with Dan Lusy
of Tauranga Rentals Ltd
The most important document which governs how Landlords and Tenants must act is The Residential Tenancies Act 1986, which was revised in 2010. I have listed some of those rights below:
The Act states all bonds paid by a tenant to a landlord must be lodged with The Department of Building and Housing within 23 days of receiving it.
The landlord must give the tenant 60 days notice of any rent increase and must not increase it within 180 days of the last increase.
The tenant is entitled to quiet enjoyment of the premises without interruption from the landlord or people acting for them.
The landlord must provide the premises in a reasonable state of cleanliness and a reasonable state of repair.
The landlord must give the tenant a minimum of 48 hours notice and not longer than 14 days notice to inspect the premises.
The landlord must give a minimum of 24 hours notice for the purpose of carrying out necessary repairs or maintenance to the premises.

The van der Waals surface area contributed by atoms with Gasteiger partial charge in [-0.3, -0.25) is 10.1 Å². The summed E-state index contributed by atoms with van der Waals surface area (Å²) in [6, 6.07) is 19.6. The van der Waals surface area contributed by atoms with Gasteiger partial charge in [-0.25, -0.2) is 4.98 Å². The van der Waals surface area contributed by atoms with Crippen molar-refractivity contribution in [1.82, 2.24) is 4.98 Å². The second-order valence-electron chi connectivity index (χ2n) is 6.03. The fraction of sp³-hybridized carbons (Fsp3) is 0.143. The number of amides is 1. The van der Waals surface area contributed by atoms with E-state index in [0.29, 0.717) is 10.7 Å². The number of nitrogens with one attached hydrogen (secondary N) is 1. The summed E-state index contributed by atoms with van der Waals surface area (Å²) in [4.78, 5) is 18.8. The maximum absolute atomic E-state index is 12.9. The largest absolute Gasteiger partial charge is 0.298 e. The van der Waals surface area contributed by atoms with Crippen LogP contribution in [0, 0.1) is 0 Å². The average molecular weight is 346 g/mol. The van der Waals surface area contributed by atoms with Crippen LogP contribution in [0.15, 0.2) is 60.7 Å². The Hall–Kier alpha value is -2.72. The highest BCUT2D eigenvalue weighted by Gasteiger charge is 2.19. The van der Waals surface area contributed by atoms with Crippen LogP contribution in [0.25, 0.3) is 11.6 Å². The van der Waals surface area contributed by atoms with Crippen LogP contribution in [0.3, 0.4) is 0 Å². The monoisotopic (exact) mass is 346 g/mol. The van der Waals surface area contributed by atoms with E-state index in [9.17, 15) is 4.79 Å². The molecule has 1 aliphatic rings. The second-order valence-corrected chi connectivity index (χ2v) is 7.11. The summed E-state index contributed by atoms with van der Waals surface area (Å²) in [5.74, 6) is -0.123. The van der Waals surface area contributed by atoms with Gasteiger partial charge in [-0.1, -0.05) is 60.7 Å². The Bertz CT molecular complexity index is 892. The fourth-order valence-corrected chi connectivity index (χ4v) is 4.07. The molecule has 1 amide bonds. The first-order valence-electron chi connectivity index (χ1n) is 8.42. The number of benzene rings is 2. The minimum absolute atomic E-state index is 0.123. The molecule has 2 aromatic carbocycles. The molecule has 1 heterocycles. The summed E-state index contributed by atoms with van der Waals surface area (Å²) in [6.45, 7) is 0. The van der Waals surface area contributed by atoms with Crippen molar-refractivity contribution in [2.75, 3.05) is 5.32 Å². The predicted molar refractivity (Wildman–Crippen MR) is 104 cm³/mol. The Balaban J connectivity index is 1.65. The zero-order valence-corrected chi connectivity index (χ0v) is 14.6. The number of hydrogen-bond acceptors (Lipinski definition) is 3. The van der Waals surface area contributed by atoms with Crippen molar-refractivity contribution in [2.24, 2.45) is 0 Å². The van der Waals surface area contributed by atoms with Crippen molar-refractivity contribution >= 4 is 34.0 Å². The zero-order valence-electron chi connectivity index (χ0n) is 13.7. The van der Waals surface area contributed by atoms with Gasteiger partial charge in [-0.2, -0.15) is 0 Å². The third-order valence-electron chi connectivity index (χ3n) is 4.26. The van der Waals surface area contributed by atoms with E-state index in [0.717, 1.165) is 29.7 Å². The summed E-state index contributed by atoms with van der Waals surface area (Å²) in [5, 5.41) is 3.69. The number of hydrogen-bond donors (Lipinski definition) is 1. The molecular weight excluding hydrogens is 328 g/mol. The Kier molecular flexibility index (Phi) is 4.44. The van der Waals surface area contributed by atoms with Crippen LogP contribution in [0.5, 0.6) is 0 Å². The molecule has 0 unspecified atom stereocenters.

The landlord must give the tenant 42 days notice to vacate if they or one of their family is to move in, 42 days notice to vacate if the property has sold unconditionally or 90 days notice for any other reason.
This Act is 183 pages long so I have not covered anywhere near all of the rights tenants have and I will cover some of the landlord’s rights next month.
For any questions relating to this article, contact Dan Lusby, principal of Tauranga Rentals Ltd, a property management company that rents out houses.